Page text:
Our featured “Item of the Month” for January is this monumental (92cm across) late 19th Century Japanese Iron and Multi-metal plate depicting a Nio, (Temple Guardian.)
Nio are large, muscular creatures seen throughout East Asia standing guard at the entrances to Temples and Shrines.
A Nio is a manifestation of the oldest and most powerful Bodhisattva Vajrapani who was the guide and protector of Gautama Buddha, founder of Buddhism known now days across the world as “Buddha.” The below image shows a wood-carved Okimono depicting a pair of Temple Guardians.
Despite the pacifist tradition of Buddhism, Nio are justified in their use of physical force to protect the values and integrity of Buddhist beliefs.
The Nio depicted in this work is Misshaku Kongō. Of the traditional pair he is always found on the right hand side. His mouth is open making the ‘ah’ sound which symbolises the beginning and birth of all living things. He is a symbol of overt power, violence and protection and in his left hand he wields a Vajra, (a symbolic Buddhistic weapon.)
What is very apt in this depiction of Misshaku Kongō, (the bringer of life) is that he appears here with a family of Sparrows nesting in his mouth. The fledglings in the nest with their mouths open as they eagerly receive food from their mother.
A further Sparrow sits above the head of the Temple Guardian whilst another appears to be coming in to land on the Celestial Scarf that blows around his shoulders.
Not a great deal is known about the artists, (Isshinsai and Tojin) whose signatures are present on the left hand side of the dish although we do know that they worked alongside Unno Shomin.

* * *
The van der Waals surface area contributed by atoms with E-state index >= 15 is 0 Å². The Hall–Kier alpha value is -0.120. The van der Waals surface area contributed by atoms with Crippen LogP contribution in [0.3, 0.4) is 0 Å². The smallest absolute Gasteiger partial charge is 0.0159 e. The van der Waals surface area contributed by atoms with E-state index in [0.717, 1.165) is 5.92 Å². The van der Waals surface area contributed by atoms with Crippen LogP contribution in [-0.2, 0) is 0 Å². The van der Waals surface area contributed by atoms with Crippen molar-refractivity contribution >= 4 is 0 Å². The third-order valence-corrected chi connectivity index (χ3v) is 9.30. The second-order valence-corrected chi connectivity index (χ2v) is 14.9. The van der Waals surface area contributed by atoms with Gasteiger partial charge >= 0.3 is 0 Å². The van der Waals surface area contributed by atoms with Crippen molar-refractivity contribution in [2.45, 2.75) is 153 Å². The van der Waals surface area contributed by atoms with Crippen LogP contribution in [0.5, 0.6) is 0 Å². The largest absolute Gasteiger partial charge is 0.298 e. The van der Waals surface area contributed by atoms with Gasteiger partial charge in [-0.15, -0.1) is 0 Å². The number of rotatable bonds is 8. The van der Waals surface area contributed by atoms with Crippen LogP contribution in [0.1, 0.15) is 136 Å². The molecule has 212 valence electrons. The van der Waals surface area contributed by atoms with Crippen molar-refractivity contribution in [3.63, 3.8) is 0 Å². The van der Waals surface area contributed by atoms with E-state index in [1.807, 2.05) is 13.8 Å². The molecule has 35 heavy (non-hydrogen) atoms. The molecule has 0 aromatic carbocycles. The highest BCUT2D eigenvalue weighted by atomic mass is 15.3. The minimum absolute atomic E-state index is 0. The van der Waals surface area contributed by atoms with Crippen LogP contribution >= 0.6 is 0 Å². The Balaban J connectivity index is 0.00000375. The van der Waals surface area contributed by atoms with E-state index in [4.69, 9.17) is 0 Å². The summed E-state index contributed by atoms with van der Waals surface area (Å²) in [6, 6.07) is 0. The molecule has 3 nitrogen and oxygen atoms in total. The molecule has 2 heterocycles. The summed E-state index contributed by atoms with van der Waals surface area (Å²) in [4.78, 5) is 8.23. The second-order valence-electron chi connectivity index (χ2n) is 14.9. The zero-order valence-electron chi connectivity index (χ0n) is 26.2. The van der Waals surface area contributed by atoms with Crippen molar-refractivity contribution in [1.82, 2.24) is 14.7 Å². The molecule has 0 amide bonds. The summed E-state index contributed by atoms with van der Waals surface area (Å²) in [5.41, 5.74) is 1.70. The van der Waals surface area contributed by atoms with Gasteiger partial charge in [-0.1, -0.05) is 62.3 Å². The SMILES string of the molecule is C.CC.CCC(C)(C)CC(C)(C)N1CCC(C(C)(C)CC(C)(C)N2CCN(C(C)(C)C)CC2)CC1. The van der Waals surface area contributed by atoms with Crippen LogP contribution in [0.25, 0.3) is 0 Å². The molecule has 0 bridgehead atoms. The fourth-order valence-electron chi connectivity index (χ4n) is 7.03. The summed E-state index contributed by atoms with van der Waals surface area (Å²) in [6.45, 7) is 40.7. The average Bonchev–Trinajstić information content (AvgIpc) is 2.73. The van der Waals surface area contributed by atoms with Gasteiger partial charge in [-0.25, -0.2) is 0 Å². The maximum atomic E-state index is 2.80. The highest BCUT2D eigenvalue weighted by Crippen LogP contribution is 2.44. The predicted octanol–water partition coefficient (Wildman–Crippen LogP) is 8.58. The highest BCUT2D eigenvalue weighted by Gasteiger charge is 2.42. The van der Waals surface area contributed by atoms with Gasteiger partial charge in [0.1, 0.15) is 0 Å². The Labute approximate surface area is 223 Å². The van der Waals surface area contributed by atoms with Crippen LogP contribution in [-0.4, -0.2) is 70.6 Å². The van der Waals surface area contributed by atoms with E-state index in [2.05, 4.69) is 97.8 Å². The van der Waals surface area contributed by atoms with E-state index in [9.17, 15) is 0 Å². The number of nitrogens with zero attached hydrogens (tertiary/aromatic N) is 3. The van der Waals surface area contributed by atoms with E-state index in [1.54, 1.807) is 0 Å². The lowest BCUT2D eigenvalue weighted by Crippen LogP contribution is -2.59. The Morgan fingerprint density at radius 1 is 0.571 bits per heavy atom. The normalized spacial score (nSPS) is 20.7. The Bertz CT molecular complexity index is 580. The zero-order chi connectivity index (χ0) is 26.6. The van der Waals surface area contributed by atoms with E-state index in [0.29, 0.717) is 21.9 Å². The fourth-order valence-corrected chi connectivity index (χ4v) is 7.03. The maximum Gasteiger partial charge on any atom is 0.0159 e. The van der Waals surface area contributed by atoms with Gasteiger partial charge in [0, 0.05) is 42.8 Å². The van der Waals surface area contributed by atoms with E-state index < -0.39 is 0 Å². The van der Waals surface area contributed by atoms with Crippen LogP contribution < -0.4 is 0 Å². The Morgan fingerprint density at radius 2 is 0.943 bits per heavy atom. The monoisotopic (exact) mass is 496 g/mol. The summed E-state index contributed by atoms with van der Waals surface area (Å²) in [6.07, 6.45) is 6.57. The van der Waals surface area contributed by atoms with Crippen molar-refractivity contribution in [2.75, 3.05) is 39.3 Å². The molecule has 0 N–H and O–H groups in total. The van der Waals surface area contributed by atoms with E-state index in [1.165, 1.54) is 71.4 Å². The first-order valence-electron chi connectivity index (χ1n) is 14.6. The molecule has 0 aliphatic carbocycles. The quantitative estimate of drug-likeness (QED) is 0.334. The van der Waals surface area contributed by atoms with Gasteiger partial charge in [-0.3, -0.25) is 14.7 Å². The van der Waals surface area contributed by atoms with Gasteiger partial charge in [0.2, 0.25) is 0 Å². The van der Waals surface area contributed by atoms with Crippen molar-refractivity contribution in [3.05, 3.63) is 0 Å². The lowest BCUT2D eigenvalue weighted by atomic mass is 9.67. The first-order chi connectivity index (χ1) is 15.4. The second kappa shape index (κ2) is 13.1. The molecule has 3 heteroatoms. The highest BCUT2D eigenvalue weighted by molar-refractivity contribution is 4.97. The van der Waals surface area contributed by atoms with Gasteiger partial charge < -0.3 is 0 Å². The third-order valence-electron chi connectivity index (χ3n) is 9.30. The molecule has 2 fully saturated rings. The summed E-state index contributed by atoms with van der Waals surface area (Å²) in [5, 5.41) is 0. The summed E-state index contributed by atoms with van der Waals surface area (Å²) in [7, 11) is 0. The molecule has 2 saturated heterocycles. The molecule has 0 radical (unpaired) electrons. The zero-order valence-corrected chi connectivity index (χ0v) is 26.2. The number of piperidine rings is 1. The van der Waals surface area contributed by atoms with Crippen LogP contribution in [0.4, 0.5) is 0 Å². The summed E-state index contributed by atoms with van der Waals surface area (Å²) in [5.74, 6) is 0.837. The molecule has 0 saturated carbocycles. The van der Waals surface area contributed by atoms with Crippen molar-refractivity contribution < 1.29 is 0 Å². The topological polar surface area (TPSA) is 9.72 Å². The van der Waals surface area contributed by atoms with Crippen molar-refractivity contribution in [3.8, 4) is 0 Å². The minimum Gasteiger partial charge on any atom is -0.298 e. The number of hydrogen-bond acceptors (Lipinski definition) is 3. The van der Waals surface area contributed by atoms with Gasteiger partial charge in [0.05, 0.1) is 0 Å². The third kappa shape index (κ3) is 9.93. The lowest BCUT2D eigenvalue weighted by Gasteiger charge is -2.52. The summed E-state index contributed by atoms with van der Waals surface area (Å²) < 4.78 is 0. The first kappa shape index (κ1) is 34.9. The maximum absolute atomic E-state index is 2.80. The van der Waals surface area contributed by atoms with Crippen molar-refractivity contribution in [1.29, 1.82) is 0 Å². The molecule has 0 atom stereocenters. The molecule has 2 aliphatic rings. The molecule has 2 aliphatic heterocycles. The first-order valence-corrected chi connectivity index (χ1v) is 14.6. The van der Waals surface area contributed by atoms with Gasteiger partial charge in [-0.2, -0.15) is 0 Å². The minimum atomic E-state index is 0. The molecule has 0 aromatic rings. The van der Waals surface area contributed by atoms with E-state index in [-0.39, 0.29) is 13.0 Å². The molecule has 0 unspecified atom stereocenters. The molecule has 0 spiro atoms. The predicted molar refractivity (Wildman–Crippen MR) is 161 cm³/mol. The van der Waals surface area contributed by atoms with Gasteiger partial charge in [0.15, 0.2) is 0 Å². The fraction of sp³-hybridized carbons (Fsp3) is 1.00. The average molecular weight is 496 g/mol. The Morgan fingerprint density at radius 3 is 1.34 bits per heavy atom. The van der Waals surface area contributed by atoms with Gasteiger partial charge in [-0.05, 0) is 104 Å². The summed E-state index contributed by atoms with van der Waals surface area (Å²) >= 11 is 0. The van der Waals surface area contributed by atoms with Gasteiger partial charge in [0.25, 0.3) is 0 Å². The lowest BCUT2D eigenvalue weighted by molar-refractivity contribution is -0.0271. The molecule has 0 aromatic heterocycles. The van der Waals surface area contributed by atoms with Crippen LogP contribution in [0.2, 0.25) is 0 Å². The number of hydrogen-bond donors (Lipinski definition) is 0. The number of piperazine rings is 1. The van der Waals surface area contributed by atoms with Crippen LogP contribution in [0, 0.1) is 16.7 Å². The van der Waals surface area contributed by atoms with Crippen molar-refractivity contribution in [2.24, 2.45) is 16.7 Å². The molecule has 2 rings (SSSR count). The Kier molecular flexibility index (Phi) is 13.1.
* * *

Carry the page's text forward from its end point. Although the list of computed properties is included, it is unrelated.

Unno Shomin is one of the most celebrated Meiji-era (1868-1912) metal artists. Born in Mito (Ibaraki Prefecture), he studied from the age of nine under the guidance of leading makers of sword fittings. Shomin won several prizes at the first and second Domestic Industrial Exhibitions and would go on to be honoured as a Teishitsu Gigein (Imperial Artist). The fact that Isshinsai and Tojin were known to have collaborated with Shomin suggests that this is an important work as the quality and scale of the work also shows.
The fact that there are birds living in this Nio suggests that it is a depiction of a statue of a Nio as opposed to a mythological real living Temple Guardian. The below Oshie tapestry, (from our collection of Japanese art) also depicts a large scale statue of Misshaku Kongō being made by local craftsmen and women.
Further symbolism is present as a pair of Doves rest above his right shoulder on the celestial scarf. Universally, Doves are seen as a symbol of peace and prosperity which is in stark contrast to the ferocity and violence displayed on the face of the Nio. The birds all feel safe and secure as opposed to being intimated or scared off by the Nio.
This piece is a great example of Meiji-era, Japanese master craftsmanship, imagination and humour. The dichotomy between the sheer fury and raw strength of the Temple Guardian in contrast with the innocence and fragility of the sparrows who have taken up refuge in his mouth.
The below Okimono pair of wood-carved Nio are very different in their appearance (and scale) but again there is real humour in the expressions of these mythological creatures. Click the image to take a closer look.
The size of this work of art can be appreciated by the below photograph which shows a large coffee mug to show scale.
We hope you enjoyed this blog. For more articles inspired by our collection of Chinese and Japanese Fine Art and Antiques, please click here.